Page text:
I’ve spent a lot of time trying to prove my worth throughout the years. I’ve pushed myself to hone my skills as an artist and a student, and I’m usually proud of the work I produce.
Despite that, I have this constant, nagging fear that I won’t be able to succeed in life. What other way should I feel? I’m a woman, after all.
I was the only girl growing up in my neighborhood. This meant that I spent the majority of my formative years around boys, thinking I was their equal — one of them.
I can remember the precise moment I realized that wasn’t the case
I had just learned to ride a bike. I rode it down to the intersection where all the neighborhood boys congregated. Immediately, they began pestering me, jesting and jeering that I couldn’t really ride a bike because I was a girl. I can remember how the word came out, sounding like a slur.
I asserted I could and showed them, riding around in circles. They shook their heads and laughed.
“If you can really ride that bike, prove it. Race us.”
I can still feel the adrenaline, the heat radiating from inside my chest. My cheeks were hot, my brow furrowed in determination.
“Fine, I will.”
And so we raced around in a circle. I pushed myself, my legs burning and shaking and cramping up. I won by a sizable stretch of meters, but apparently that wasn’t enough.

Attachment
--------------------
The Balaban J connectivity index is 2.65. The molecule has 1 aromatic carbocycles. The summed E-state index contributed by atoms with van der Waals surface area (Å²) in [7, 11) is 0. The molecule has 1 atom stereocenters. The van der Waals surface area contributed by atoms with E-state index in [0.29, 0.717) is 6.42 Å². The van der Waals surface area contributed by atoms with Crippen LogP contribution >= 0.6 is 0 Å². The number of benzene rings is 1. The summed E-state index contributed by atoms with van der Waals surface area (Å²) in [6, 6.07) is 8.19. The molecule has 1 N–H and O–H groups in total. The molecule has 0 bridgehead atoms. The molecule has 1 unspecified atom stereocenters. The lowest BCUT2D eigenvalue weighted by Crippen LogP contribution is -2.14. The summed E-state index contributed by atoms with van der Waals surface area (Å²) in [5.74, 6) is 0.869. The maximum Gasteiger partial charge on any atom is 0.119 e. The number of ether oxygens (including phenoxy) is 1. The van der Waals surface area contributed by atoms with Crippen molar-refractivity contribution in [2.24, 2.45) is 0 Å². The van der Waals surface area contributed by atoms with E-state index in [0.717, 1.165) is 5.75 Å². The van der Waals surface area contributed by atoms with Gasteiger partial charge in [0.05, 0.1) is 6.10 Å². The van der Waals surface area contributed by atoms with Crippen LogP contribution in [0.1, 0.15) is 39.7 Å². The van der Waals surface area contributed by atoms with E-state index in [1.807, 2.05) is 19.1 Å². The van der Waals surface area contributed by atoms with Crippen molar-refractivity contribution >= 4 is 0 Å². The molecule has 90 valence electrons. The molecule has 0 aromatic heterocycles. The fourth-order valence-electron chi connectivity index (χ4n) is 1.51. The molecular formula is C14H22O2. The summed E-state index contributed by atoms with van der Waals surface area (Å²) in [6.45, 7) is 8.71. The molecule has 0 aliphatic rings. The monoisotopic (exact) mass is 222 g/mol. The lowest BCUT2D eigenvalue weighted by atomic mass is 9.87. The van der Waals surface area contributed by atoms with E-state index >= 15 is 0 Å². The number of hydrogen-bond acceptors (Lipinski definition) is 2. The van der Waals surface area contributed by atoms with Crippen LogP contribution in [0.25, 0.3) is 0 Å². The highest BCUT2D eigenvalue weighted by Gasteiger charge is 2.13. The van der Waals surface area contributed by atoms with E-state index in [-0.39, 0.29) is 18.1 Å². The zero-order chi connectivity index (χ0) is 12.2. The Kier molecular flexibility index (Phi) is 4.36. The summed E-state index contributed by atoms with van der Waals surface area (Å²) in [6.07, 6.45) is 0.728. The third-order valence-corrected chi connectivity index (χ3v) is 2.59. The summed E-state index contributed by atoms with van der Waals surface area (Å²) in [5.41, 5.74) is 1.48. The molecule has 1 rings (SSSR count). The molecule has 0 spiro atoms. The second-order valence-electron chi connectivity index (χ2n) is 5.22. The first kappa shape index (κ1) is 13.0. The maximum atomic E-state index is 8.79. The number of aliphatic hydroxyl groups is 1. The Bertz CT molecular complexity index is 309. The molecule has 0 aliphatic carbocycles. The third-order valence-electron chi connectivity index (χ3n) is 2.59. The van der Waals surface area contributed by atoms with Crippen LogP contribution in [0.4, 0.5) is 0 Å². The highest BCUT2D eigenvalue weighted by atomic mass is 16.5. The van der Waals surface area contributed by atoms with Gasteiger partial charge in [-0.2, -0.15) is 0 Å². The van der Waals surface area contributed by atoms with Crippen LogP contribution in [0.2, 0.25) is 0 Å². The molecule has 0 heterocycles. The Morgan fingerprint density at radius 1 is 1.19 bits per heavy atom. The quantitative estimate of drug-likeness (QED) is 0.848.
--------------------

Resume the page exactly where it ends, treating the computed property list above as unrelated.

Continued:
“You cheated,” they accused. “You didn’t actually win.”
I was dumbfounded — how could I have cheated when I kept with their pace, neck-and-neck, in plain sight? How could a 9-year-old cheat at riding a bike?
Looking back, the situation all makes sense. In their minds, girls just couldn’t do the things that boys could do.
Now I’m 22 years old, and I still encounter people who think this way. I regularly experience this same old sexism, just in different ways — it’s subtler and a lot more destructive.
Throughout my entire college career, I have yet to experience a class when a man hasn’t questioned my intelligence in some way. Recently, a male classmate in my Multimedia Storytelling class questioned my knowledge of Adobe Premier, a video-editing system with which I have experience.
When he realized I knew what I was doing, he had to concede, “Oh, you know what, I think maybe she’s right.” But why did he feel the need to challenge my knowledge in the first place?
Even the simple act of moving and existing in public spaces reminds me I’m not seen as an equal. Walking on the street, I have to step out of the way of men who are walking toward me. They surely won’t be the first to move, and there’s simply no way I could ever physically stand my ground. They’re usually twice my size. So I move.
I move, and I deflect, and I push myself forward. All women do. What other choice do we have?
These small, yet consistent incidents in the classroom and in public spaces undermine my value simply because of my gender. And they remind me of that bike race so many years ago.
As women, we are constantly underestimated, undervalued and overworked. Many of us are conditioned to accept this as the status quo, and that’s what concerns me most.
Being a woman is a lot like competing in a fixed race — no matter what you do, no matter what you accomplish, somehow you always lose.
Courtney Redmon can be reached at firstname.lastname@example.org.